When I signed up to drive a pre-production version of the Nissan NV200 Taxi, I expected to have a higher-than-normal level of interaction with the public at large. However, while I was hoping for unsuspecting Ann Arborites to perhaps hail me down, or maybe even get a hop-in when stopped at an intersection, I didn't really think I'd be hassled in parking lots so much. And yet, almost as if all of the Dad-Joke energy in the universe was drawn to my tall, yellow ride, seemingly everywhere I parked I heard some iteration of the phrase above.
Har har, guys.
So, my week as a taxi driver didn't go as I'd planned – not a single fare was earned. But I did get a good sense for why and how Nissan is making another significant push into the workaday world of commercial vehicles.
- My NV200 test vehicle wore a 2013 model year designation but was technically specified as a 2014 taxi model with New York City livery.
- Though Nissan NV200 taxis are popping up, or about to, in markets all over the country, my test car was liveried for New York City where the model is now in service. It was NYC taxis and other fleet cars that honed the NV into the vehicle you see here; cabbies and passengers helped tailor its content to fit real needs.
- From a passenger perspective, this means the luxury of room, if not luxurious materials. The rear bench seat has acres of legroom to go with just enough width to fit three abreast. There's also room for a fourth passenger in the front, though that sorry sucker will miss out on amenities like a really big rear entertainment screen (sadly non-functional in my demo car) and easily accessible 12-volt and USB charging ports. There are even independent climate controls for passengers that get too hot or cold.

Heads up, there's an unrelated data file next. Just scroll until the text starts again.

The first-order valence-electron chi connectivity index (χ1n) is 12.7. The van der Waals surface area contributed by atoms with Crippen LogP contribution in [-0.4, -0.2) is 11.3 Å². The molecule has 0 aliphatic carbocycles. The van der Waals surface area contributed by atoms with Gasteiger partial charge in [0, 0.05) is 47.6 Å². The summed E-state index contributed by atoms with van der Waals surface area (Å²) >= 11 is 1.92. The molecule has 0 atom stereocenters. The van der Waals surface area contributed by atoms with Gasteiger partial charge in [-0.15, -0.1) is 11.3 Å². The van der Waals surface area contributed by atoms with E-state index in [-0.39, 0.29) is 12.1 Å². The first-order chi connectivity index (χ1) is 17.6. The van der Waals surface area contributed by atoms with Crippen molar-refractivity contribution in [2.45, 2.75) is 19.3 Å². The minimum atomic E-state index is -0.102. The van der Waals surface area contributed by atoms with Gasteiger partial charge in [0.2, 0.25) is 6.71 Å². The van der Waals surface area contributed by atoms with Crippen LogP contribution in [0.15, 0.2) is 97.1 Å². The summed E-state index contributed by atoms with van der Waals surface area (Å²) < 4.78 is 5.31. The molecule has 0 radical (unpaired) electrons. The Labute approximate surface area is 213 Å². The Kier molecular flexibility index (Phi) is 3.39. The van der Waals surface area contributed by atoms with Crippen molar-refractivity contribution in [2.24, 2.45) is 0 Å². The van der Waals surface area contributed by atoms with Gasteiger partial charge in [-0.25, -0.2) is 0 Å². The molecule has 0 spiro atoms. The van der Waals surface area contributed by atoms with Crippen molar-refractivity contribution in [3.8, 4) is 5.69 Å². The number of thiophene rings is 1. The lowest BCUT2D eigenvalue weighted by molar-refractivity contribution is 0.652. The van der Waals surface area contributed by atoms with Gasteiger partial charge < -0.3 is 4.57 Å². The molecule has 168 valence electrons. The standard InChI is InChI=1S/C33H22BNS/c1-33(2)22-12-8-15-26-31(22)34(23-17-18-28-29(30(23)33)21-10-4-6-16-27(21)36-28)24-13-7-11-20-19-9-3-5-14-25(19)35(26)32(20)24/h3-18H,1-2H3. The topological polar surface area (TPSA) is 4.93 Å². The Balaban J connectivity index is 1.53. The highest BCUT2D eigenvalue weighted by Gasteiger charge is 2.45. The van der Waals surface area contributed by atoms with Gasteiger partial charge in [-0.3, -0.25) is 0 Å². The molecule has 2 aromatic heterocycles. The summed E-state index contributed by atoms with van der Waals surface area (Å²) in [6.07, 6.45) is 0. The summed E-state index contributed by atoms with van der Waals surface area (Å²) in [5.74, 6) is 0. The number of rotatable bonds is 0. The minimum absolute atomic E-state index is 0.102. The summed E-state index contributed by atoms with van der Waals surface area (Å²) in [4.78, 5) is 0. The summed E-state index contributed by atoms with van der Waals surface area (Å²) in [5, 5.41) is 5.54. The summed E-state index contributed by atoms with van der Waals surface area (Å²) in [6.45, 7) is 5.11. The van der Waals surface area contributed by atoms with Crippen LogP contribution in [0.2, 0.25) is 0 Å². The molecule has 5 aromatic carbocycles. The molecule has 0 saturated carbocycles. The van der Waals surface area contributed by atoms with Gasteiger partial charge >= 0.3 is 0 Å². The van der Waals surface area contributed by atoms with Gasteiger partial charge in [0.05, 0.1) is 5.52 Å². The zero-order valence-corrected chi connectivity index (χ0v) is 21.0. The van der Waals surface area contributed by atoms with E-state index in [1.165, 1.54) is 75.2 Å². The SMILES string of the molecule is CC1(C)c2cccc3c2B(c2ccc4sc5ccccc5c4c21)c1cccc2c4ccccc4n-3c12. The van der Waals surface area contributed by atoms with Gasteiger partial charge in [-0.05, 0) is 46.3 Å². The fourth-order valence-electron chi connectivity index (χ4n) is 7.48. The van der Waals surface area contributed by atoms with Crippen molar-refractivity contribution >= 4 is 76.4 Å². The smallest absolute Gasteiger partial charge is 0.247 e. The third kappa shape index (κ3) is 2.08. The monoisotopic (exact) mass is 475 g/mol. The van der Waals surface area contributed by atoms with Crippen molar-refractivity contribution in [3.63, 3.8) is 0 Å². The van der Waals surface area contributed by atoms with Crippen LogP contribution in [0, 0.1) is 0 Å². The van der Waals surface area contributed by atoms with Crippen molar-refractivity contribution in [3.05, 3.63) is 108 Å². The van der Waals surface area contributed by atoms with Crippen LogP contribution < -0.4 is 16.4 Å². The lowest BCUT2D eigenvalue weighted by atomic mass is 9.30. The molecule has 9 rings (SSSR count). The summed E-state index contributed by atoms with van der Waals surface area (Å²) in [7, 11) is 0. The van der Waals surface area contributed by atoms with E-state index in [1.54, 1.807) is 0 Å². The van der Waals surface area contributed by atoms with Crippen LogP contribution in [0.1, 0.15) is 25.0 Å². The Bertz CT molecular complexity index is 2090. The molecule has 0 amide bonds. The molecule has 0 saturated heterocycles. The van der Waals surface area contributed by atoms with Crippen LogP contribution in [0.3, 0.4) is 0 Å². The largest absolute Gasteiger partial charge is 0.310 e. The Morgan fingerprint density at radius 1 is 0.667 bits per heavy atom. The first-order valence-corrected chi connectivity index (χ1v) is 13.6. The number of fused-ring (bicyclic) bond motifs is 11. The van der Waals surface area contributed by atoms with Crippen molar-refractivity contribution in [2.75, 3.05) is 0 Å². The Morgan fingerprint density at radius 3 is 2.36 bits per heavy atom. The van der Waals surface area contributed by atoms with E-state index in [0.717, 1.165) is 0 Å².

- As I mentioned, materials and surfaces tend towards durable and not stylish. Nissan tells me that the simulated leather seating surfaces are easy to clean, which I can believe, and also anti-microbial, which seems like a great idea. One extra effort against cold and flu season.
- The driver's seat, meanwhile, has a breathable cloth surface on the seat bottom and back that is also a little bit grippy, for what it's worth. The seat itself is pretty flat and soft, perhaps designed to wear well, but it won't be the most supportive chair for long stints behind the wheel.
- The driver also faces one of the most austere dashboards and instrument clusters I've seen in some time – though that's hardly unexpected for a work vehicle. The 5.8-inch infotainment display is unspectacular in view of regular passenger cars, but is kind of a high-end feature in this segment. Everything else, from the hard-surfaced steering wheel to the flinty gray and black plastics and the basic switchgear all seems aimed at long life and cost reduction.
- Handling is actually very direct and nippy for the tall-but-short (wheelbase) NV200. Quick steering allows for easy maneuverability, both at low speeds and between lanes, and forward and lateral visibility are excellent, allowing for confident swashbuckling with traffic. Comparisons with the outgoing Ford Transit Connect are apt, and accurate.
- And the powertrain? Well, I'll just say that each one of the 16-valve, 2.0-liter four's 131 horsepower are called into regular service. That power output, with 139 pound-feet of torque, is enough to move this little van around in city traffic without major penalty, but your 85-year-old, Lincoln Towncar-driving grandpa wouldn't be fooled into calling it "quick." Mat the throttle, listen to the continuously variable transmission let the engine drone, and check you watch – you're not going anywhere terribly soon. Hey, it's a taxi, not a racecar.
- Fuel economy is rated at 24 miles per gallon in the city (25 on the highway), which is about double what the ubiquitous Ford Crown Victoria cab is regularly reported as getting in service. Though it's fair to mention those figures are less impressive than those observed by the Ford Escape Hybrid cabs that have seen an explosion of popularity in NYC.
- I'm hardly an expert, but this NV taxi feels as though it's smartly constructed for drivers and fleet companies, while still offering easy, comfortable transport for riders like you and me. And if you happened to see a version in Michigan, wearing NYC stickers and being driven by a large Dutchman, flag it down – you'll probably get a free ride and a high-five.